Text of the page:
• 4 and 1/4 cups (531g) all-purpose flour (spoon & leveled), plus more for your hands and counter
  • 3 Tablespoons (38g) granulated sugar
  • 1 teaspoon baking soda
  • 1 teaspoon salt
  • 5 Tablespoons (70g) unsalted butter, cold and cubed*
  • optional: 1 cup (150g) raisins

Instructions

  1. Preheat oven & pan options: Preheat oven to 400°F (204°C). There are options for the baking pan. Use a regular baking sheet and line with parchment paper or a silicone baking mat (bread spreads a bit more on a baking sheet), or use a seasoned 10-12 inch cast iron skillet, or grease a 9-10 inch cake pan or pie dish. You can also use a 5 quart (or higher) dutch oven. Grease or line with parchment paper. If using a dutch oven, bake the bread with the lid off.
  2. Whisk the buttermilk and egg together. Set aside. Whisk the flour, granulated sugar, baking soda, and salt together in a large bowl. Cut in the butter using a pastry cutter, a fork, or your fingers. Mixture is very heavy on the flour, but do your best to cut in the butter until the butter is pea-sized crumbs. Stir in the raisins. Pour in the buttermilk/egg mixture. Gently fold the dough together until dough it is too stiff to stir. Pour crumbly dough onto a lightly floured work surface. With floured hands, work the dough into a ball as best you can, then knead for about 30 seconds or until all the flour is moistened. If the dough is too sticky, add a little more flour.
  3. Transfer the dough to the prepared skillet/pan. Using a very sharp knife, score an X into the top. Bake until the bread is golden brown and center appears cooked through, about 45 minutes. Loosely cover the bread with aluminum foil if you notice heavy browning on top. I usually place foil on top halfway through bake time.
  4. Remove from the oven and allow bread to cool for 10 minutes, then transfer to a wire rack. Serve warm, at room temperature, or toasted with desired toppings/spreads.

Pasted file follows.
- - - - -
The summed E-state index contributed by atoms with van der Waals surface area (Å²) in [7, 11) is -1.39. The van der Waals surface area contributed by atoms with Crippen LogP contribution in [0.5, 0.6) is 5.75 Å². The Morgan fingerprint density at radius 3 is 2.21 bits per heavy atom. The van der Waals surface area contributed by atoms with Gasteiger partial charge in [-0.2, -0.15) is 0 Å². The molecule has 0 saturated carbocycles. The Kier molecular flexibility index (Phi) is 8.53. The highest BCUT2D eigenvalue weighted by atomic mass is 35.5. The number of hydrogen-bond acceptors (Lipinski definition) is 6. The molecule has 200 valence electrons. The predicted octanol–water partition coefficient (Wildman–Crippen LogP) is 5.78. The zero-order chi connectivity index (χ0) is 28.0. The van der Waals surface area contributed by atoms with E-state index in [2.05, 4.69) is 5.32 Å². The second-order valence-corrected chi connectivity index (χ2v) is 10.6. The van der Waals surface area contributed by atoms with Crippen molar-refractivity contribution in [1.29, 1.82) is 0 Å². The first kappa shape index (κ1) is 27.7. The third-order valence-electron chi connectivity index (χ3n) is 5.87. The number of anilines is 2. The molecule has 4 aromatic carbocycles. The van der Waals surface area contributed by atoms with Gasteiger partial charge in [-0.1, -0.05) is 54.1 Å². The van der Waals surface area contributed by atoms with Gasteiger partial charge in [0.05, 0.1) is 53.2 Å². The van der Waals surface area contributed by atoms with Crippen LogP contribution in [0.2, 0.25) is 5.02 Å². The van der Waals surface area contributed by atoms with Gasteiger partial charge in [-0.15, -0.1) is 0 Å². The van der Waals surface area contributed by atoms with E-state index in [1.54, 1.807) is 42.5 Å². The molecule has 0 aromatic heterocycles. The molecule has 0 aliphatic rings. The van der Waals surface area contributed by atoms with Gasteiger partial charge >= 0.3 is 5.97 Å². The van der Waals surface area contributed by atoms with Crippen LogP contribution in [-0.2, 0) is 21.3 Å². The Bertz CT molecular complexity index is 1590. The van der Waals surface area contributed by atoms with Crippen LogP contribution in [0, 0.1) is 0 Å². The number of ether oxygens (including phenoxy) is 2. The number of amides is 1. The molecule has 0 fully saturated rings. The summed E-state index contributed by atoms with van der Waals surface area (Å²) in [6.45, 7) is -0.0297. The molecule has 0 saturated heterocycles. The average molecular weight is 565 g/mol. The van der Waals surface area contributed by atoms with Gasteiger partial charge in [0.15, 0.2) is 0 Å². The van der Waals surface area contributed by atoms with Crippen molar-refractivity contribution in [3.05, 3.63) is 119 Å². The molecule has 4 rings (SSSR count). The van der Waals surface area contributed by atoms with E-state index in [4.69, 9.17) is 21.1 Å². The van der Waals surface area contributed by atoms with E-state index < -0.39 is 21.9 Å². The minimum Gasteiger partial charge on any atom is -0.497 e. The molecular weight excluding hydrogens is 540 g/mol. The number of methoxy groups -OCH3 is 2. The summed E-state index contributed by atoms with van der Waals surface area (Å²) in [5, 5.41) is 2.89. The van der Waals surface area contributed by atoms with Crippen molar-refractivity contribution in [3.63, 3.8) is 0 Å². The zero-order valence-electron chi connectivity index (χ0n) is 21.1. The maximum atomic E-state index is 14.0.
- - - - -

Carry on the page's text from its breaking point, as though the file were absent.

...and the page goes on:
5. Cover and store leftover bread at room temperature for up to 2 days or in the refrigerator for up to 1 week. We usually wrap it tightly in aluminum foil for storing.

Notes

  1. Freezing Instructions: Baked and cooled bread freezes well up to 3 months. Freeze the whole loaf or individual slices. Thaw in the refrigerator or at room temperature, then reheat as desired.
  2. Baking Pan: There are options for the baking pan. You can use a lined large baking sheet (with or without a rim), a seasoned 10-12 inch cast iron skillet, or a greased or lined 9-10 inch cake pan or pie dish. I don’t recommend a loaf pan because the loaf may not bake evenly inside. This dough is best as a flatter loaf.
  3. Buttermilk: Using cold buttermilk is best. Buttermilk is key to the bread’s flavor, texture, and rise. The bread will not rise without it. If you don’t have any buttermilk on hand, you can make a homemade “DIY” version. Whole milk or 2% milk is best, though lower fat or nondairy milks work in a pinch. Add 1 Tablespoon of lemon juice or white vinegar to a liquid measuring cup. Add enough cold milk to make 1 and 3/4 cups. Whisk together, then let sit for 5 minutes before using in the recipe.
  4. Egg: 1 egg adds richness and density. Feel free to skip it to make a slightly lighter loaf. No other changes necessary, simply leave out the egg.
  5. Cold Butter: The colder the butter, the less sticky the dough will be. Make sure it’s very cold, even frozen cubed butter is great.

Keywords: Irish soda bread

778 Comments

  1. Kristy Moses says:

    Hello Sally-

    I made this bread today in my cast iron skillet and not only did it turn out beautiful, it is delicious! A bit hit with my family. Thank you again for posting all these recipes. Using your detailed instructions and videos, I have tried baking things that I never would have considered previously. What a wonderful way to honor your grandmother on her birthday. I’m sure that she is very proud of you:-)

  2. Can you make this in a bread maker?

    I messed up the first time. The bottom burnt before the middle was done cooking. Next time, I think I’ll split it into 2 like other suggestions.

    It tastes so good though!!

    1. Trina @ Sally's Baking Addiction says:

      Hi Amanda, We don’t suggest using this recipe with a bread maker. So glad you’re enjoying it!

  3. Kristy Moses says:

    Oh good grief….I meant to say a BIG hit!! I should not attempt to multi-task.

  4. just made this delish bread.baked in cast iron skillet.sooooo good. mixed in my kitchen aid. will make it again. from nebraska